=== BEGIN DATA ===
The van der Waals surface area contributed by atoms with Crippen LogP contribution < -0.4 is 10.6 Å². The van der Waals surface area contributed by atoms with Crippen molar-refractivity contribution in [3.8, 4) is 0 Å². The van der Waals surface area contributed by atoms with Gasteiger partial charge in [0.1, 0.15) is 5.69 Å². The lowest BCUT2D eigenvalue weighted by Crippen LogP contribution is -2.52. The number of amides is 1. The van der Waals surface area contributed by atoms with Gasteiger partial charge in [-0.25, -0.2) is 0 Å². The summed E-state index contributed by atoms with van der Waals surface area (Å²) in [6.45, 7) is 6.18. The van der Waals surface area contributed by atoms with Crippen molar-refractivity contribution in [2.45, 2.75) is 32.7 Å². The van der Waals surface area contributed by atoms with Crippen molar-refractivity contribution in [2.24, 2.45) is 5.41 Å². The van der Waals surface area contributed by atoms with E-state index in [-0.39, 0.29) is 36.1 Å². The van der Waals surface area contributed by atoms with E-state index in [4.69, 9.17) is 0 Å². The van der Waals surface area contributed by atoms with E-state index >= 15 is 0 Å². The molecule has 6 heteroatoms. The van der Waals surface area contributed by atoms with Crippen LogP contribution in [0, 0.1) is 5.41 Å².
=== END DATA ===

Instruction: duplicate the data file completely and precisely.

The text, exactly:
The van der Waals surface area contributed by atoms with Crippen LogP contribution < -0.4 is 10.6 Å². The van der Waals surface area contributed by atoms with Crippen molar-refractivity contribution in [3.8, 4) is 0 Å². The van der Waals surface area contributed by atoms with Gasteiger partial charge in [0.1, 0.15) is 5.69 Å². The lowest BCUT2D eigenvalue weighted by Crippen LogP contribution is -2.52. The number of amides is 1. The van der Waals surface area contributed by atoms with Gasteiger partial charge in [-0.25, -0.2) is 0 Å². The summed E-state index contributed by atoms with van der Waals surface area (Å²) in [6.45, 7) is 6.18. The van der Waals surface area contributed by atoms with Crippen molar-refractivity contribution in [2.45, 2.75) is 32.7 Å². The van der Waals surface area contributed by atoms with Crippen molar-refractivity contribution in [2.24, 2.45) is 5.41 Å². The van der Waals surface area contributed by atoms with E-state index in [-0.39, 0.29) is 36.1 Å². The van der Waals surface area contributed by atoms with E-state index in [4.69, 9.17) is 0 Å². The van der Waals surface area contributed by atoms with E-state index >= 15 is 0 Å². The molecule has 6 heteroatoms. The van der Waals surface area contributed by atoms with Crippen LogP contribution in [0, 0.1) is 5.41 Å².